Goodell on Fans Not Understanding How Celebration Punishments Harsher than Wife Beaters


Roger Goodell is over in the U.K. — making a fool of himself and the NFL again, this time with the bumbling of another huge domestic violence issue.

While promoting the Rams vs. Giants game in London — Goodell is forced to answer questions about sagging ratings, and a wife-beating punter — who kept a running diary of his savage deeds.

During a sit down with BBC Sport reporter Richard Conway — Goodell spoke about “standards” and being a “professional” when it comes to leagues dumb response to players celebrating, while ignoring their off the field violence.

I’d much rather watch Roger Goodell get on television and say the league is no fun, because consumers don’t want to see black athletes celebrate every big play in such a violent sport.

Then I’d prefer he just say that this private company called the NFL is only focused on the product, and would prefer that players handle their business during down time aka, non work hours.

Instead he uses code words like “professionalism” to explain why we as fans, don’t understand that taking your helmet off, or proposing to a kicking net is going to drive viewers away.

So in that same bumbling question and answer session — Goodell actually tries to explain why Odell Beckham was fined $24K for removing his helmet while celebrating, yet his teammates battering of his wife never registered a blip on the leagues radar.

They are. I understand the public’s misunderstanding of those things and how that can be difficult for them to understand how we get to those positions. But those are things that we have to do. I think it’s a lot deeper and a lot more complicated than it appears but it gets a lot of focus.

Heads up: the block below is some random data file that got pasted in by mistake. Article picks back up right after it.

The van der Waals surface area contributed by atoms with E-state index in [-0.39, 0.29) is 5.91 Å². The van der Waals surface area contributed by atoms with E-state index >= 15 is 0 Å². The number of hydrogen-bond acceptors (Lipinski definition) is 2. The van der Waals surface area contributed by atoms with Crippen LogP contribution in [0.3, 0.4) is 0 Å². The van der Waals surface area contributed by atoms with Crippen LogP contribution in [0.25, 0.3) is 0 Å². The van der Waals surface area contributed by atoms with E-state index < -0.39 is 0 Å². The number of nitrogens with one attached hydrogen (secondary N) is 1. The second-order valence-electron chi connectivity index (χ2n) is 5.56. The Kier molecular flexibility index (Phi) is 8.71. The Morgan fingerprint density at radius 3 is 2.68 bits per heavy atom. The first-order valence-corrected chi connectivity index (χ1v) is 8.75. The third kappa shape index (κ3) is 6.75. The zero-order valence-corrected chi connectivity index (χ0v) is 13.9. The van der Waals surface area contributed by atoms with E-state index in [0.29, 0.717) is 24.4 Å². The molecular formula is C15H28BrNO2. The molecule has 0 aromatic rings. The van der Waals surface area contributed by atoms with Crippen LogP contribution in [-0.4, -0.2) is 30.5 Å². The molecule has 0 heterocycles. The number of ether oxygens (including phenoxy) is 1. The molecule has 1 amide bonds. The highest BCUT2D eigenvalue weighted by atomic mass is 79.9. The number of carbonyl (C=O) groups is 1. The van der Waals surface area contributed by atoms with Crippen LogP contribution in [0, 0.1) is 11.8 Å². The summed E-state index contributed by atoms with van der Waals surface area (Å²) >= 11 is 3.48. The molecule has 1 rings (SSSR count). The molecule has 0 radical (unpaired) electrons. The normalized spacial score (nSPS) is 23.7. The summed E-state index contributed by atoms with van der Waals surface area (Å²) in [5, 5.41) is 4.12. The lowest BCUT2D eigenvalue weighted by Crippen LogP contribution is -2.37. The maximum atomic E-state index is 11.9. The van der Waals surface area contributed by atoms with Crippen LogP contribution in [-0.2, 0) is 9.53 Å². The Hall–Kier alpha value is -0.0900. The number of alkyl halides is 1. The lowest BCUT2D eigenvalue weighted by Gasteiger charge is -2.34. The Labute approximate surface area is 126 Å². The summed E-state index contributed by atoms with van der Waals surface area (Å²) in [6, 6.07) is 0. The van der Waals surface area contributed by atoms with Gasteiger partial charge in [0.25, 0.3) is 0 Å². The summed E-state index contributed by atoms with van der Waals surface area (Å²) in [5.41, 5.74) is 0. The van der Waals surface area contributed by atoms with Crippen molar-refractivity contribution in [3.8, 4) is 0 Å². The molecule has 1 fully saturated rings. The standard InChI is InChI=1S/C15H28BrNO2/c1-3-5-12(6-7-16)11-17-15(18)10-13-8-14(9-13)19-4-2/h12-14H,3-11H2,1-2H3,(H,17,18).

When questioned about Josh Brown — Goodell used legal Jargon to explain why Brown hasn’t been suspended more than one previous game, and why his actions don’t take precedent over simple celebration.

Well you have to go and get the facts. We have asked repeatedly for those facts and the information that’s been gathered by law enforcement both orally and in writing. And we weren’t able to get access to it. So you have to make decisions on whatever information you have. We take this issue incredibly seriously. This is something we’ve been working on with policy changes, to educating our players to make sure they understand how they deal with issues with their family, give them resources to be able to deal with this. But when it happens we’re not going to tolerate it. So we have some new information here, we’ll evaluate that in the context of our policy and we’ll take it from there.

Goodell and company will now have to deal with questions about why Brown was extended so much privilige from the league and the Giants.

He’s likely to face a barrage of calls for him to step down — after making upwards of $200 million over the past five seasons — would Goodell consider stepping away filthy rich?

This firestorm of criticsm is only beginning.

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